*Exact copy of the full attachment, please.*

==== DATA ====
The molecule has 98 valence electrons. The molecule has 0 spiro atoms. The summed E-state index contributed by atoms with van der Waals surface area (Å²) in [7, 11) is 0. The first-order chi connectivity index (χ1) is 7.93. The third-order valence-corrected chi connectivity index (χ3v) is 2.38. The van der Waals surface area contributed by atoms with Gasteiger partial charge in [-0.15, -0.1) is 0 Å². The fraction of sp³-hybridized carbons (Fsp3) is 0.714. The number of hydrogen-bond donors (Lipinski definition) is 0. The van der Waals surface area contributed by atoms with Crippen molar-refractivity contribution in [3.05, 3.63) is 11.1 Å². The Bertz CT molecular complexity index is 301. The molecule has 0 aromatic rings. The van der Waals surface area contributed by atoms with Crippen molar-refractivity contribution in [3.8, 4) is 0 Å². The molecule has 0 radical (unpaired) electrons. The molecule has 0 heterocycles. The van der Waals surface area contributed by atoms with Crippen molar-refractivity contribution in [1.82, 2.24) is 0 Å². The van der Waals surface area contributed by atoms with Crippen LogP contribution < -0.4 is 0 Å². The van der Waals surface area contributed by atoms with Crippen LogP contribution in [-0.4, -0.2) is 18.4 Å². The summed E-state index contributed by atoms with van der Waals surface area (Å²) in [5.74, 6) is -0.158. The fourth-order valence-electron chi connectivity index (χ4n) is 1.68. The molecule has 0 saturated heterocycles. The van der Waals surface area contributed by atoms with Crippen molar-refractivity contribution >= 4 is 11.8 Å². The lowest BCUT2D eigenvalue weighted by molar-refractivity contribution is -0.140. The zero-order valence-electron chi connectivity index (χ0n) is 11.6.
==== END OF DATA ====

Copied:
The molecule has 98 valence electrons. The molecule has 0 spiro atoms. The summed E-state index contributed by atoms with van der Waals surface area (Å²) in [7, 11) is 0. The first-order chi connectivity index (χ1) is 7.93. The third-order valence-corrected chi connectivity index (χ3v) is 2.38. The van der Waals surface area contributed by atoms with Gasteiger partial charge in [-0.15, -0.1) is 0 Å². The fraction of sp³-hybridized carbons (Fsp3) is 0.714. The number of hydrogen-bond donors (Lipinski definition) is 0. The van der Waals surface area contributed by atoms with Crippen molar-refractivity contribution in [3.05, 3.63) is 11.1 Å². The Bertz CT molecular complexity index is 301. The molecule has 0 aromatic rings. The van der Waals surface area contributed by atoms with Crippen molar-refractivity contribution in [3.8, 4) is 0 Å². The molecule has 0 radical (unpaired) electrons. The molecule has 0 heterocycles. The van der Waals surface area contributed by atoms with Crippen molar-refractivity contribution in [1.82, 2.24) is 0 Å². The van der Waals surface area contributed by atoms with Crippen LogP contribution < -0.4 is 0 Å². The van der Waals surface area contributed by atoms with Crippen LogP contribution in [-0.4, -0.2) is 18.4 Å². The summed E-state index contributed by atoms with van der Waals surface area (Å²) in [5.74, 6) is -0.158. The fourth-order valence-electron chi connectivity index (χ4n) is 1.68. The molecule has 0 saturated heterocycles. The van der Waals surface area contributed by atoms with Crippen molar-refractivity contribution >= 4 is 11.8 Å². The lowest BCUT2D eigenvalue weighted by molar-refractivity contribution is -0.140. The zero-order valence-electron chi connectivity index (χ0n) is 11.6.